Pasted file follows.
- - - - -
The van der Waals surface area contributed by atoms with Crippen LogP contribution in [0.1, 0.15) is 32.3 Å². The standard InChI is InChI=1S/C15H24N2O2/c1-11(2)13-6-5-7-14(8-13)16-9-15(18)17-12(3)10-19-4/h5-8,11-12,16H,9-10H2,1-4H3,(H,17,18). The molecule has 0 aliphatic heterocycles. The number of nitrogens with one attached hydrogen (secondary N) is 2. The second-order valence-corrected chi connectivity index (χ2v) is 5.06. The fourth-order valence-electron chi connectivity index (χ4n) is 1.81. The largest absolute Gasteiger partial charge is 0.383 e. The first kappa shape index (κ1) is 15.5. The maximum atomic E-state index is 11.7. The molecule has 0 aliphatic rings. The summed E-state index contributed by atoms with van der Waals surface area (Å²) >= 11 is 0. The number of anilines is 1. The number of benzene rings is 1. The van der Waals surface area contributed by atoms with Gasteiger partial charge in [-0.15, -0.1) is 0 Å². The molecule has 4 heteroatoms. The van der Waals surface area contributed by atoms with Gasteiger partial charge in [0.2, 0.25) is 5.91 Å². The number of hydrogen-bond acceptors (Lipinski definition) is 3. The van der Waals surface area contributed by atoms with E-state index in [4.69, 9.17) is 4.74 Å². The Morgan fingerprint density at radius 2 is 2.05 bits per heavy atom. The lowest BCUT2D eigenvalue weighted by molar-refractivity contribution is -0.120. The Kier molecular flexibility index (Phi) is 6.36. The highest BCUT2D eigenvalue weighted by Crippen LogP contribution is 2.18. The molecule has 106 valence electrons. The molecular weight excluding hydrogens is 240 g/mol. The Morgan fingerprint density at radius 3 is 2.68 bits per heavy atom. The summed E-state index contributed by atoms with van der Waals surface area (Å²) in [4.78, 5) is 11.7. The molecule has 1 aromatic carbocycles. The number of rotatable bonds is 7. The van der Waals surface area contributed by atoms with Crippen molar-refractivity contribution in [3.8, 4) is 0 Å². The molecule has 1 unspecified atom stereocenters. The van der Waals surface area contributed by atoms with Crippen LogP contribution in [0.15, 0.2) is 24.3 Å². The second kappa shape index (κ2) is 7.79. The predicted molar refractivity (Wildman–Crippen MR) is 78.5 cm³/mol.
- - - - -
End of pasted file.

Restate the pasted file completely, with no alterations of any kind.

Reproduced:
The van der Waals surface area contributed by atoms with Crippen LogP contribution in [0.1, 0.15) is 32.3 Å². The standard InChI is InChI=1S/C15H24N2O2/c1-11(2)13-6-5-7-14(8-13)16-9-15(18)17-12(3)10-19-4/h5-8,11-12,16H,9-10H2,1-4H3,(H,17,18). The molecule has 0 aliphatic heterocycles. The number of nitrogens with one attached hydrogen (secondary N) is 2. The second-order valence-corrected chi connectivity index (χ2v) is 5.06. The fourth-order valence-electron chi connectivity index (χ4n) is 1.81. The largest absolute Gasteiger partial charge is 0.383 e. The first kappa shape index (κ1) is 15.5. The maximum atomic E-state index is 11.7. The molecule has 0 aliphatic rings. The summed E-state index contributed by atoms with van der Waals surface area (Å²) >= 11 is 0. The number of anilines is 1. The number of benzene rings is 1. The van der Waals surface area contributed by atoms with Gasteiger partial charge in [-0.15, -0.1) is 0 Å². The molecule has 4 heteroatoms. The van der Waals surface area contributed by atoms with Gasteiger partial charge in [0.2, 0.25) is 5.91 Å². The number of hydrogen-bond acceptors (Lipinski definition) is 3. The van der Waals surface area contributed by atoms with E-state index in [4.69, 9.17) is 4.74 Å². The Morgan fingerprint density at radius 2 is 2.05 bits per heavy atom. The lowest BCUT2D eigenvalue weighted by molar-refractivity contribution is -0.120. The Kier molecular flexibility index (Phi) is 6.36. The highest BCUT2D eigenvalue weighted by Crippen LogP contribution is 2.18. The molecule has 106 valence electrons. The molecular weight excluding hydrogens is 240 g/mol. The Morgan fingerprint density at radius 3 is 2.68 bits per heavy atom. The summed E-state index contributed by atoms with van der Waals surface area (Å²) in [4.78, 5) is 11.7. The molecule has 1 aromatic carbocycles. The number of rotatable bonds is 7. The van der Waals surface area contributed by atoms with Crippen molar-refractivity contribution in [3.8, 4) is 0 Å². The molecule has 1 unspecified atom stereocenters. The van der Waals surface area contributed by atoms with Crippen LogP contribution in [0.15, 0.2) is 24.3 Å². The second kappa shape index (κ2) is 7.79. The predicted molar refractivity (Wildman–Crippen MR) is 78.5 cm³/mol.